Homily for 29th Sunday in Ordinary Time

Homily for 29th Sunday in Ordinary Time

Readings: Is53:10-11; Heb4:14-16; Mk10:35-45

By: Tobias Marko Gamera

The Gospel according to Mark shows us in the passage we today that the apostles and disciples of Jesus were by no means perfect.  The Lord had chosen them even though they were sinners; but in the school of his discipleship they should mature to the perfection of love for God and neighbor.

Of all things, the disciples of Jesus argue about hierarchies.  James and John, the sons of Zebedee, also openly admit this, because they expressly ask the Lord to be allowed to sit on his right and left in his glory.  The other ten apostles are angry and indignant at the request of the two; but basically they think the same way.  Yes, they are all still very imperfect and have not yet understood what the kingdom of God really consists of.

Jesus rebukes them in a clear yet loving way.  In contrast to the earthly power struggles in the political arena, where everyone just wants to rule, it should be different with the disciples of Jesus: “Whoever wants to be great with you, he should be your servant” (Mk 10:43).  And Jesus refers to his own example: for he, the Lord and Master, “did not come to be served, but to serve and to give his life as a ransom for many” (Mk 10:45).

Our Holy Father, Pope Francis, opened a synodal process for the whole Church a few days ago in Rome.  Synod literally means “common path”.  The Church is on a common path as she walks in her history to meet Christ the Lord who will one day come again in glory to judge the living and the dead.  But we should be companions to each other.  In the Church of God, it must not be about striving for power, but every office and every commission is a service for the salvation of people and for the glorification of God.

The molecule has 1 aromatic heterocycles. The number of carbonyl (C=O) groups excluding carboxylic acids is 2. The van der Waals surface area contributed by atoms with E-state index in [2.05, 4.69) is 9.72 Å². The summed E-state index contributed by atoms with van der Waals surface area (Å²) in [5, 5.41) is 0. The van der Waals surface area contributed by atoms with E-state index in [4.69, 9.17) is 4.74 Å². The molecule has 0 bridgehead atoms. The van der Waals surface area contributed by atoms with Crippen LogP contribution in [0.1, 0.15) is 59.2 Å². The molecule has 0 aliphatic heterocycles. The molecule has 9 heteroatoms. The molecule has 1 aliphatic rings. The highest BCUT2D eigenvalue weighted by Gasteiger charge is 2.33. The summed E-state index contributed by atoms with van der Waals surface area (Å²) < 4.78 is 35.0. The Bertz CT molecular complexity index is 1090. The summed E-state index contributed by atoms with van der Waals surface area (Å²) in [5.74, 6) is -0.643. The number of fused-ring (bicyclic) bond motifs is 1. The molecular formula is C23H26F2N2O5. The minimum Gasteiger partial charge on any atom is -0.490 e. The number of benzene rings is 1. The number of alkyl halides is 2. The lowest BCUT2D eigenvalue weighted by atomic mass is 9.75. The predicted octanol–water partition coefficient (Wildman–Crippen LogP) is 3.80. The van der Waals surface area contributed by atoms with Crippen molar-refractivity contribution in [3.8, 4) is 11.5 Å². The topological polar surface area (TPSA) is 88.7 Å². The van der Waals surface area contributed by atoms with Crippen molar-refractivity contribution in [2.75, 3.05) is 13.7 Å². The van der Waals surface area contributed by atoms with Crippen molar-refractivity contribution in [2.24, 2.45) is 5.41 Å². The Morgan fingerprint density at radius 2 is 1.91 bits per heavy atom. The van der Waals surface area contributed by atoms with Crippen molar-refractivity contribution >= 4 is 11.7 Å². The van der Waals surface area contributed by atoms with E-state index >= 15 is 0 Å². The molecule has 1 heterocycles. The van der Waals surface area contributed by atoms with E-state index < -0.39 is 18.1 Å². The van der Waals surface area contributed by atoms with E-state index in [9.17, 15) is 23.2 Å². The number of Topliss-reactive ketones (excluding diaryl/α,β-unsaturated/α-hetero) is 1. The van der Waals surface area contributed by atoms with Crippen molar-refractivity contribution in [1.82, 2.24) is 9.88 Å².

But only if we understand ourselves in the church as a community of faith and love can we fulfill this mission to people.  That is why the Pope wants us to listen to one another and that we listen to God together.  Respectful listening and being aware of others is essential for what a synodal church should represent, i.e. a church in which we are all together on the way to Christ.

Jesus Christ is already our companion, and therefore it is about that fundamental community into which we have entered through receiving baptism and the other sacraments.  We share in the threefold office of Christ, priest, king and prophet.  The common priesthood of all baptized is intended to express the holiness of God’s people; the special priesthood of the consecrated is to serve this salvation mission.  This is actually about following Christ, who came not to be served, but to serve.  Because we as members of the church fail again and again and fall short of the divine commission, it is important to call on God for his mercy and also to forgive one another.

But then we can walk out full of joy and confidence, because by virtue of baptism we participate in the divine life and are already grafted in an invisible way into the living vine, which is Christ.  In his opening address to the worldwide synodal process, the Pope points to the worship of God, which is central.  If we all give glory to God together, listen to his word and act accordingly, then we are a community of truth and love with one another.  Then the church as such will be leaven for society.  Because the people around us expect us to bear witness to God.  Even where we are contradicted, this testimony is important for the truth of Christ.  But love connects us with all who are called to salvation, the saints of heaven are close to us and, through their intercession, guide us to eternal life.